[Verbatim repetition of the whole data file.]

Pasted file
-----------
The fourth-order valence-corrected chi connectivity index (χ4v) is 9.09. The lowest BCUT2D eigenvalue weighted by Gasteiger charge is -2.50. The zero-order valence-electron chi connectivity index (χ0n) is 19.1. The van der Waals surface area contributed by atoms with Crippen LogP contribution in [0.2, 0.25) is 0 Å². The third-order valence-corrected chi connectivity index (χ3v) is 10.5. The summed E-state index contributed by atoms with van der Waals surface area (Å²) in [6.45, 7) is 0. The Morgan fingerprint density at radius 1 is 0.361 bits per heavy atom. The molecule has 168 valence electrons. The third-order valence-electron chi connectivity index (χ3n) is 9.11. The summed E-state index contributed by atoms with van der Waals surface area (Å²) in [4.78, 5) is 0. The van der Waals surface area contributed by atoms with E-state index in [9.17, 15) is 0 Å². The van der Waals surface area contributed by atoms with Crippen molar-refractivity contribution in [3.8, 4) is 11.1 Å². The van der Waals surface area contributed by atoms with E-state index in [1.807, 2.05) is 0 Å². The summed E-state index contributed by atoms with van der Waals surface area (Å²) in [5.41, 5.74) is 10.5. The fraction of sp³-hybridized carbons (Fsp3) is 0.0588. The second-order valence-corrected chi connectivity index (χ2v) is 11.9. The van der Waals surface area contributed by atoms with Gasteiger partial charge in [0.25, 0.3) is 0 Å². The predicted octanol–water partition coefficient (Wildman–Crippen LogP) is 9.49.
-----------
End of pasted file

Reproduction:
The fourth-order valence-corrected chi connectivity index (χ4v) is 9.09. The lowest BCUT2D eigenvalue weighted by Gasteiger charge is -2.50. The zero-order valence-electron chi connectivity index (χ0n) is 19.1. The van der Waals surface area contributed by atoms with Crippen LogP contribution in [0.2, 0.25) is 0 Å². The third-order valence-corrected chi connectivity index (χ3v) is 10.5. The summed E-state index contributed by atoms with van der Waals surface area (Å²) in [6.45, 7) is 0. The Morgan fingerprint density at radius 1 is 0.361 bits per heavy atom. The molecule has 168 valence electrons. The third-order valence-electron chi connectivity index (χ3n) is 9.11. The summed E-state index contributed by atoms with van der Waals surface area (Å²) in [4.78, 5) is 0. The van der Waals surface area contributed by atoms with E-state index in [9.17, 15) is 0 Å². The van der Waals surface area contributed by atoms with Crippen molar-refractivity contribution in [3.8, 4) is 11.1 Å². The van der Waals surface area contributed by atoms with E-state index in [1.807, 2.05) is 0 Å². The summed E-state index contributed by atoms with van der Waals surface area (Å²) in [5.41, 5.74) is 10.5. The fraction of sp³-hybridized carbons (Fsp3) is 0.0588. The second-order valence-corrected chi connectivity index (χ2v) is 11.9. The van der Waals surface area contributed by atoms with Gasteiger partial charge in [0.25, 0.3) is 0 Å². The predicted octanol–water partition coefficient (Wildman–Crippen LogP) is 9.49.